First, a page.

The character Gibson follows are members of a small strikeforce brought together by a mysterious man to do a hacking job on an artificial intelligence, a notoriously dangerous task that could kill everyone involved. The central figure is Case, a hacker whose ability to link into/jack into the net has just been restored. He is supported primarily by Molly, a “razorgirl” who is essentially a cyborg commando (think Motoko Kusanagi from Ghost in the Shell, but with extendable blades in her fingers) who takes care of whatever analog work has to be done to complement Case’s hacking.
The content and ideas of Neuromancer are extremely well-developed, especially for its time. Gibson’s conceptualization of the global Internet, especially in the way he describes Case’s hacking in terms of visualizations of geometric shapes changing color and shape, is breathtaking and thought provoking. He gives the Internet a personality, and he lays out the groundwork for a very interesting cyberculture attached to it, as well as to the dark side of cybercorporate rule on the streets of Chiba City and the Sprawl.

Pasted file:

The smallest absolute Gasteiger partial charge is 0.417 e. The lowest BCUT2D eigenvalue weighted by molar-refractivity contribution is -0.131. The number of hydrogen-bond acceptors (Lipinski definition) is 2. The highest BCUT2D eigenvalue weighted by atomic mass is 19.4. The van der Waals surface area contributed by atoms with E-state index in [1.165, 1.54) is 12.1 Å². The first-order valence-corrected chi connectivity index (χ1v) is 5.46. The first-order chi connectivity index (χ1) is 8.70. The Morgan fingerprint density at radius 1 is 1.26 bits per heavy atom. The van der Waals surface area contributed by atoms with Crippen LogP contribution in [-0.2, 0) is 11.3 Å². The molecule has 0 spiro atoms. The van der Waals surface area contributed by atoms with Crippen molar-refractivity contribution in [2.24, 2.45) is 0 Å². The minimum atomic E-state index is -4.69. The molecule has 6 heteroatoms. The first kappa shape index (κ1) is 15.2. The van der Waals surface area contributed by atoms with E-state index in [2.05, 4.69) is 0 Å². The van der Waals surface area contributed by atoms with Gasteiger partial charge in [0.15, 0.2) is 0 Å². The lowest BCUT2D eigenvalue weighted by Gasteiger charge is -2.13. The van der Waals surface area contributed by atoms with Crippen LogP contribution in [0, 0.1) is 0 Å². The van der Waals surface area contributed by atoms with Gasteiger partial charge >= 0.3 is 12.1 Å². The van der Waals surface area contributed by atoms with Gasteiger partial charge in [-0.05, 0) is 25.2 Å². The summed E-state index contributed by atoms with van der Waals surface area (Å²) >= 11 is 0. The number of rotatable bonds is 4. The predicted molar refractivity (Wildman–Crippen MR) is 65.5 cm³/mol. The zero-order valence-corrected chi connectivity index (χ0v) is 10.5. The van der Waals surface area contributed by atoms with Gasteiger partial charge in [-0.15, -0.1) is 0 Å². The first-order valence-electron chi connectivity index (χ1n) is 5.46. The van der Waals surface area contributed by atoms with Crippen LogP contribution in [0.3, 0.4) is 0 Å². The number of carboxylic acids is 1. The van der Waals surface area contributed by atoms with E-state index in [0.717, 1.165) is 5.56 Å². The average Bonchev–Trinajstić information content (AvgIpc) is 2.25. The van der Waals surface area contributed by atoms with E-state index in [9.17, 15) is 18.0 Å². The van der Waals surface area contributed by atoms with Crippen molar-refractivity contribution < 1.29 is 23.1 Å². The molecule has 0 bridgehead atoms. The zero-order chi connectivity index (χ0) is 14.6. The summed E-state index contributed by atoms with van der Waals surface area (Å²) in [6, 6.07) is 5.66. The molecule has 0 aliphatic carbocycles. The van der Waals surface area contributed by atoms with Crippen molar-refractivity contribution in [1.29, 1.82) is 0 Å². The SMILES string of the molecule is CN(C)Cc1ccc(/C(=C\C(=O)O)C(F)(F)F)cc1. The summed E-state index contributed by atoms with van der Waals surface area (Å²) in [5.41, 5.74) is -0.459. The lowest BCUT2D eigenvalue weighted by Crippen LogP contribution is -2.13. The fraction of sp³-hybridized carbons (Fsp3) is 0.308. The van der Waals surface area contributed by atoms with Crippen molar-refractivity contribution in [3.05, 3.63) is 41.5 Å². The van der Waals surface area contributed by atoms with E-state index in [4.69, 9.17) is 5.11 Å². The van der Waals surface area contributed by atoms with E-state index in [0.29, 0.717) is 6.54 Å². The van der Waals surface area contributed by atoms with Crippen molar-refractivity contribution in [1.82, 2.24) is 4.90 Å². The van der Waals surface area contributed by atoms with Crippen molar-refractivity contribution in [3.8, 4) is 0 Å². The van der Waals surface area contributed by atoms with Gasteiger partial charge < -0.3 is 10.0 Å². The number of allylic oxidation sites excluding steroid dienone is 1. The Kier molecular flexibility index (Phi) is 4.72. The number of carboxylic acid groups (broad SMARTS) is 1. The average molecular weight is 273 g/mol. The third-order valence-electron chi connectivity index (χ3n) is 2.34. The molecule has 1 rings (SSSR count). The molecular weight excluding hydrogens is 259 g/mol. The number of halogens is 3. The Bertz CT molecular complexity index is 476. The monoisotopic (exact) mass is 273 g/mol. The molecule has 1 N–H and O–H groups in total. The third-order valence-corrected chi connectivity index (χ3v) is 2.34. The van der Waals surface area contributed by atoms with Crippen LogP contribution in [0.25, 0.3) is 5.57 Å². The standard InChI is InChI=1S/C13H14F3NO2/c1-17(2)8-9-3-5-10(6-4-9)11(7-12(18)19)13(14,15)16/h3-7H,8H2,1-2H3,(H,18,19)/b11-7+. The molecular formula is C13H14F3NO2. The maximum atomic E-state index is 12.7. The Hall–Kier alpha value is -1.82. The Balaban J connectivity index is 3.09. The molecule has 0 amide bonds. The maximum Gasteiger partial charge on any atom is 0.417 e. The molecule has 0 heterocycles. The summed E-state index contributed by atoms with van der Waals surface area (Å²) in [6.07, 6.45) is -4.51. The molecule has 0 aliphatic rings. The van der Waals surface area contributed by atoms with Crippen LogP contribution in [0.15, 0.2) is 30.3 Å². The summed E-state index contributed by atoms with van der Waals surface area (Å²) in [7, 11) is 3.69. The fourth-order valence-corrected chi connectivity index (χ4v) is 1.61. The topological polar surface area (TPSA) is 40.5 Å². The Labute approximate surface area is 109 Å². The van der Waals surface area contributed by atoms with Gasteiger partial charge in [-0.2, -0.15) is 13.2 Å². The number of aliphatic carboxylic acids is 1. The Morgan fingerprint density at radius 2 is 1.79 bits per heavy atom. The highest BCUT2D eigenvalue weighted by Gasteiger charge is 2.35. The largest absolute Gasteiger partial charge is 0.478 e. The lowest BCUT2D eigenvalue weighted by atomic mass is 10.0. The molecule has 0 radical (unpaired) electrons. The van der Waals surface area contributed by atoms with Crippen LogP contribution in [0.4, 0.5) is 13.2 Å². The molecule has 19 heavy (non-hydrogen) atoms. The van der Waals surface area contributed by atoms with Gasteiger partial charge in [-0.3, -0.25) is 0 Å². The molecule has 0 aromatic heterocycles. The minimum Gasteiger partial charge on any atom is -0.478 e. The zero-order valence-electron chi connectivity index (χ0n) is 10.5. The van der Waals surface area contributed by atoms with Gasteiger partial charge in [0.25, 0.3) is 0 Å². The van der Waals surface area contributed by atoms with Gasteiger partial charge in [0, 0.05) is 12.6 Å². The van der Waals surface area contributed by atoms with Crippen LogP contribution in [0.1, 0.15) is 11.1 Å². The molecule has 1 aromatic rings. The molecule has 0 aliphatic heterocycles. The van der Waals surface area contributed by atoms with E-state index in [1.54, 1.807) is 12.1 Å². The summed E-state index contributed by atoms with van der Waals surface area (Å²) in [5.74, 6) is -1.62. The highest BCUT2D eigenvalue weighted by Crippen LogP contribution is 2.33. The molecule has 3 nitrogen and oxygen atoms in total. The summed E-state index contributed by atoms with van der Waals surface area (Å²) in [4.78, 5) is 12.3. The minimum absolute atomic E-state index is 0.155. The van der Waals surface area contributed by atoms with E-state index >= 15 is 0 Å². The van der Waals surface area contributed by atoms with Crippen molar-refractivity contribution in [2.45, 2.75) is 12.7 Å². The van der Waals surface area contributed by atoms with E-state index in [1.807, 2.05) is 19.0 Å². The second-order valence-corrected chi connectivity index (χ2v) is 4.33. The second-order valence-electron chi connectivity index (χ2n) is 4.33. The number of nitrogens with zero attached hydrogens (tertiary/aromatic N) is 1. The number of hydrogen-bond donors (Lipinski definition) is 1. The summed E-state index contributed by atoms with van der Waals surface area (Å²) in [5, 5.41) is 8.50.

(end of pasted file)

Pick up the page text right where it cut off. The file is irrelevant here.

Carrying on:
I say “groundwork” here because it emphasizes what I liked least about Neuromancer, and that was the lack of a full exploration of the world and characters. There is nothing wrong with Molly and Case as characters, and they seem real enough (though there are a few ‘what the hell’ moments, such as the first sex scene), but they just aren’t as explored as well as they could have been. The exploration of the setting – which is utterly fascinating – is even less developed, and you only catch glimpses of the strange, cyberpunk world of the future.